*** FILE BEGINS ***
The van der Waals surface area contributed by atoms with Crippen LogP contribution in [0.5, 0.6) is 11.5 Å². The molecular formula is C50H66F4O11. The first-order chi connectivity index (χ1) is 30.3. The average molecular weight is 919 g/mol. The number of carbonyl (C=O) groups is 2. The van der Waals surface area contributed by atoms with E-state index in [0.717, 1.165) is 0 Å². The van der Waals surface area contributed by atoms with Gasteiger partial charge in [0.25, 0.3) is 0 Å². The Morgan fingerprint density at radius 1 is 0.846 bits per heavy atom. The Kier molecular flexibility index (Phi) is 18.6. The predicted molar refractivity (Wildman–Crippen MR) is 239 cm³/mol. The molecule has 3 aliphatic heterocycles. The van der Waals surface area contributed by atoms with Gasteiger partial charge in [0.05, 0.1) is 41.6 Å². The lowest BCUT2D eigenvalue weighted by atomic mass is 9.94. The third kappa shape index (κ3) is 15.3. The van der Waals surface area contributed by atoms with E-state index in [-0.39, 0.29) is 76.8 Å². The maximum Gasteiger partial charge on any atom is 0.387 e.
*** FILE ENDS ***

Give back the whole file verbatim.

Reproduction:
The van der Waals surface area contributed by atoms with Crippen LogP contribution in [0.5, 0.6) is 11.5 Å². The molecular formula is C50H66F4O11. The first-order chi connectivity index (χ1) is 30.3. The average molecular weight is 919 g/mol. The number of carbonyl (C=O) groups is 2. The van der Waals surface area contributed by atoms with E-state index in [0.717, 1.165) is 0 Å². The van der Waals surface area contributed by atoms with Gasteiger partial charge in [0.25, 0.3) is 0 Å². The Morgan fingerprint density at radius 1 is 0.846 bits per heavy atom. The Kier molecular flexibility index (Phi) is 18.6. The predicted molar refractivity (Wildman–Crippen MR) is 239 cm³/mol. The molecule has 3 aliphatic heterocycles. The van der Waals surface area contributed by atoms with Gasteiger partial charge in [0.05, 0.1) is 41.6 Å². The lowest BCUT2D eigenvalue weighted by atomic mass is 9.94. The third kappa shape index (κ3) is 15.3. The van der Waals surface area contributed by atoms with E-state index in [-0.39, 0.29) is 76.8 Å². The maximum Gasteiger partial charge on any atom is 0.387 e.